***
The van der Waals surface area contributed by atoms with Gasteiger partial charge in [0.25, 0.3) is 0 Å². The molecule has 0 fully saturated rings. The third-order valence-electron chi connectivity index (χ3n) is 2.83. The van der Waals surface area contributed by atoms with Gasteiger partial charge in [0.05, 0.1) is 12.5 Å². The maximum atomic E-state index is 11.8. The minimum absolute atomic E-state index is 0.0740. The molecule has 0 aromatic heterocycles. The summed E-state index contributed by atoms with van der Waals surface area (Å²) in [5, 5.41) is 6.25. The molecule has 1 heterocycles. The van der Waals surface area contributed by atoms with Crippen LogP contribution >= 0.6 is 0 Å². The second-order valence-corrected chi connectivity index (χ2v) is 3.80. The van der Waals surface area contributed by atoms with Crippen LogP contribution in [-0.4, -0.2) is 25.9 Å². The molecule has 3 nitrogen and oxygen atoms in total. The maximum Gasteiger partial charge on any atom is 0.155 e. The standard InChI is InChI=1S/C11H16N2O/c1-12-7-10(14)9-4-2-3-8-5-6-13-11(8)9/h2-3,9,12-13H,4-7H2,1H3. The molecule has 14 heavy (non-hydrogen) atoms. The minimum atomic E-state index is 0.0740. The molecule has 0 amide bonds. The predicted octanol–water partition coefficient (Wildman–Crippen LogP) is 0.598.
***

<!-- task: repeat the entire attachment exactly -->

The van der Waals surface area contributed by atoms with Gasteiger partial charge in [0.25, 0.3) is 0 Å². The molecule has 0 fully saturated rings. The third-order valence-electron chi connectivity index (χ3n) is 2.83. The van der Waals surface area contributed by atoms with Gasteiger partial charge in [0.05, 0.1) is 12.5 Å². The maximum atomic E-state index is 11.8. The minimum absolute atomic E-state index is 0.0740. The molecule has 0 aromatic heterocycles. The summed E-state index contributed by atoms with van der Waals surface area (Å²) in [5, 5.41) is 6.25. The molecule has 1 heterocycles. The van der Waals surface area contributed by atoms with Crippen LogP contribution >= 0.6 is 0 Å². The second-order valence-corrected chi connectivity index (χ2v) is 3.80. The van der Waals surface area contributed by atoms with Crippen LogP contribution in [-0.4, -0.2) is 25.9 Å². The molecule has 3 nitrogen and oxygen atoms in total. The maximum Gasteiger partial charge on any atom is 0.155 e. The standard InChI is InChI=1S/C11H16N2O/c1-12-7-10(14)9-4-2-3-8-5-6-13-11(8)9/h2-3,9,12-13H,4-7H2,1H3. The molecule has 14 heavy (non-hydrogen) atoms. The minimum atomic E-state index is 0.0740. The molecule has 0 amide bonds. The predicted octanol–water partition coefficient (Wildman–Crippen LogP) is 0.598.